Great op-ed in the NYT from Seth Fletcher, a senior editor of Popular Science, on the road to an electric car fleet and the roadblocks along the way:
The thing is: we take gas stations for granted in this country, because these days, you really could just decide to run one as a small business if you wanted to. Owning a gas station is yet another Republican dream of America. But gas stations were not always so common and it took a lot of government money to make them ubiquitous enough for long distance travel.
When that money was being doled out, it was because making the United States the #1 consumer of oil was in our nation’s best interest: it was the dawn of an oil hegemony. Now that hegemony is in danger of crushing our economy and its time to move on. Will we invest with the same sense of purpose as we did all those years ago? My fear – and Fletcher seems to share it – is that we won’t.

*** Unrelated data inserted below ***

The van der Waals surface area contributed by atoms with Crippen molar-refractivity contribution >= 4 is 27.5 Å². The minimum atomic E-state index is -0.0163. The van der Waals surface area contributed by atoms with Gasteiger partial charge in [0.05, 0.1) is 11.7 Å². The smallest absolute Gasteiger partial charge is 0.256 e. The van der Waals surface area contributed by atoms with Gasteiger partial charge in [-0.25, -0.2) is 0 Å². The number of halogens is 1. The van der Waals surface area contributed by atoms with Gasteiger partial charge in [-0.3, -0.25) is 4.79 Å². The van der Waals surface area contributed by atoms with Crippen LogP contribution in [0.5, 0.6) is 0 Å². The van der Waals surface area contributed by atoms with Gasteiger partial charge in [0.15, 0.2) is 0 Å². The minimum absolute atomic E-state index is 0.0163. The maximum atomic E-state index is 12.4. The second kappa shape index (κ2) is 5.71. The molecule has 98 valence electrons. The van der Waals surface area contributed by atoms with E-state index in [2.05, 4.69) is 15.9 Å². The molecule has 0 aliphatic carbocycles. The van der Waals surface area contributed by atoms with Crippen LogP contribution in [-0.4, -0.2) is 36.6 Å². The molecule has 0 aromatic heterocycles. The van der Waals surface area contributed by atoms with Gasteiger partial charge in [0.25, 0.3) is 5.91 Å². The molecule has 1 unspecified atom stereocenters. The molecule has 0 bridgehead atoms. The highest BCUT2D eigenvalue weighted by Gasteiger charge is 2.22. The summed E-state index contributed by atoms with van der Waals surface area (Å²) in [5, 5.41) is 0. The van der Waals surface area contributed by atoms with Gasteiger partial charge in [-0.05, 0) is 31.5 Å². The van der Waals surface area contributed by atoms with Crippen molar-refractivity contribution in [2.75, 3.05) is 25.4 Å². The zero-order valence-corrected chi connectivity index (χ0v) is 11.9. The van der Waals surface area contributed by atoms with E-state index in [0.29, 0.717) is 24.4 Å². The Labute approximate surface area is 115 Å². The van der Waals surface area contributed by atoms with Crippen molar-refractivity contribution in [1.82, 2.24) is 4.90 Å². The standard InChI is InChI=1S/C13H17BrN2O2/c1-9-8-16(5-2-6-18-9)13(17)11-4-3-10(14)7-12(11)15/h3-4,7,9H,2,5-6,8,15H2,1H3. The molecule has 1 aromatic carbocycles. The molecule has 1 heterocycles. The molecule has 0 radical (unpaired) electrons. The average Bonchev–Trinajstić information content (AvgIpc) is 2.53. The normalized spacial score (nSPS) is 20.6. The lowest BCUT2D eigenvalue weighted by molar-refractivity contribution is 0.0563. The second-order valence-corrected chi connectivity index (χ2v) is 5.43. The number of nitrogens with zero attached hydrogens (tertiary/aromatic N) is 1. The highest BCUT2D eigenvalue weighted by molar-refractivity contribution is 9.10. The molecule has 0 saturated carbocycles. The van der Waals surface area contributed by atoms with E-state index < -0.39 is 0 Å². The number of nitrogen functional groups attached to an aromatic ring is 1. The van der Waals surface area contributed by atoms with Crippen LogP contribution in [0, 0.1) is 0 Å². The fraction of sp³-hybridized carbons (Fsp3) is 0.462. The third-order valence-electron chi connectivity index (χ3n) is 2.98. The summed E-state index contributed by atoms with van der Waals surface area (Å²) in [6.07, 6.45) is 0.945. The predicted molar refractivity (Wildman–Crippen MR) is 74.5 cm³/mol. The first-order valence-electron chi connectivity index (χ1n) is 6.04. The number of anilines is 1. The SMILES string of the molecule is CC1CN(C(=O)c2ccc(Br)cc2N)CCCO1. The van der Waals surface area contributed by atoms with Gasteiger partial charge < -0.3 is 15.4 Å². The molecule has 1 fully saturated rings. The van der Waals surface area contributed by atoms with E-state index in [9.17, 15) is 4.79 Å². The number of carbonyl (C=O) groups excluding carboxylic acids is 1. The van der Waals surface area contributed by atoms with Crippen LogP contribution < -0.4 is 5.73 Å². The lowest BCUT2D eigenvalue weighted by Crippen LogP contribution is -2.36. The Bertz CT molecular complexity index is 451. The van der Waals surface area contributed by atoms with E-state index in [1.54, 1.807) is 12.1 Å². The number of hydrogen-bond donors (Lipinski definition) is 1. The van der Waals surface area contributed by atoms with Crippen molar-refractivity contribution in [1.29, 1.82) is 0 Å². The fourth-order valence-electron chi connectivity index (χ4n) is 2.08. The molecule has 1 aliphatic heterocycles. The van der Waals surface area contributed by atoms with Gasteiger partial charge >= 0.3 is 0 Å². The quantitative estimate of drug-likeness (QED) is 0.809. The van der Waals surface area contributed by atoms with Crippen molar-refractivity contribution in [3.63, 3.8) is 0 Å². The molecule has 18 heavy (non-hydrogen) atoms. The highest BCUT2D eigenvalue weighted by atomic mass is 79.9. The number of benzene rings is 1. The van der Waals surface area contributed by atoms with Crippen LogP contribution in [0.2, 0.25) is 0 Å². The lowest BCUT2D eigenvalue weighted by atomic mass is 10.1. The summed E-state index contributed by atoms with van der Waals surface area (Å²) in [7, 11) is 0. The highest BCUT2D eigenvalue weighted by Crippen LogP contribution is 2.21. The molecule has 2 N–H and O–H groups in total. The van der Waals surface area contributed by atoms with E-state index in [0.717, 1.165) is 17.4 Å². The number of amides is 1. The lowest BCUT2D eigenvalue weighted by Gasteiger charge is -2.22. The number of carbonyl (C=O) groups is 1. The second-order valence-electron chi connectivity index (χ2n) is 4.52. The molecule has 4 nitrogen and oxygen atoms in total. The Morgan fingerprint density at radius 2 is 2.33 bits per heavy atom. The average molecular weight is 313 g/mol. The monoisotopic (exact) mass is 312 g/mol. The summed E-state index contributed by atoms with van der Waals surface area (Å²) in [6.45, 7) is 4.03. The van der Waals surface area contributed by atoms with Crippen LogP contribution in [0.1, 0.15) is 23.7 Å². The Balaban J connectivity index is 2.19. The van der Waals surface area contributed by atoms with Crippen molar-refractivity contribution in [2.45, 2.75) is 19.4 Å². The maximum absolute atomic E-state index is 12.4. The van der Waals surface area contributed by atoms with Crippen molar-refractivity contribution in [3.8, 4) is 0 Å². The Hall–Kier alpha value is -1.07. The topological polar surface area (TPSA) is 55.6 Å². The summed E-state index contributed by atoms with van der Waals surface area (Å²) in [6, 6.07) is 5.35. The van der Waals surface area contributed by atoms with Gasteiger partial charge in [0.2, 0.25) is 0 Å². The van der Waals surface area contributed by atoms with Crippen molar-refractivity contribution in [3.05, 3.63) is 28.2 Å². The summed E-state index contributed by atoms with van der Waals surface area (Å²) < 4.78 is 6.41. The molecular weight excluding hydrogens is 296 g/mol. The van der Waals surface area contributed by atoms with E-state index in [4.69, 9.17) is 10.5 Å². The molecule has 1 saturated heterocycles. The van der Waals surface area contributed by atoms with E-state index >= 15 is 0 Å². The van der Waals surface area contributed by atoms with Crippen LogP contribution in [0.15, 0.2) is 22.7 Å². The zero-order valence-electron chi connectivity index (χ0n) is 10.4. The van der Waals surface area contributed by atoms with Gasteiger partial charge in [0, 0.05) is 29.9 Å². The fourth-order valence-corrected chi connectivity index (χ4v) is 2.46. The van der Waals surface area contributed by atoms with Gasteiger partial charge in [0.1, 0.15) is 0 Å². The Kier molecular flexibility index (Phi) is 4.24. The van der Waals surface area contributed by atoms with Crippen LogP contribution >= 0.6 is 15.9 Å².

There is another major hurdle to an all-electric fleet: new cars are expensive. Whereas automobiles were relatively cheap things to produce and buy back in the 50’s, the same cannot be said of our current fleet, much less the Chevy Volt. According to this Bureau of Transportation Statistics chart, nearly three out of four cars sold in the United States is a leased vehicle.
How many years do you think it will be before you can buy a Volt for $300? Because that’s how long it will take to get an all-electric fleet on the road. We can certainly encourage new car buyers with incentives and tax deductions. But this is still a long-term battle for which only escalating prices on oil are likely to produce the necessary will.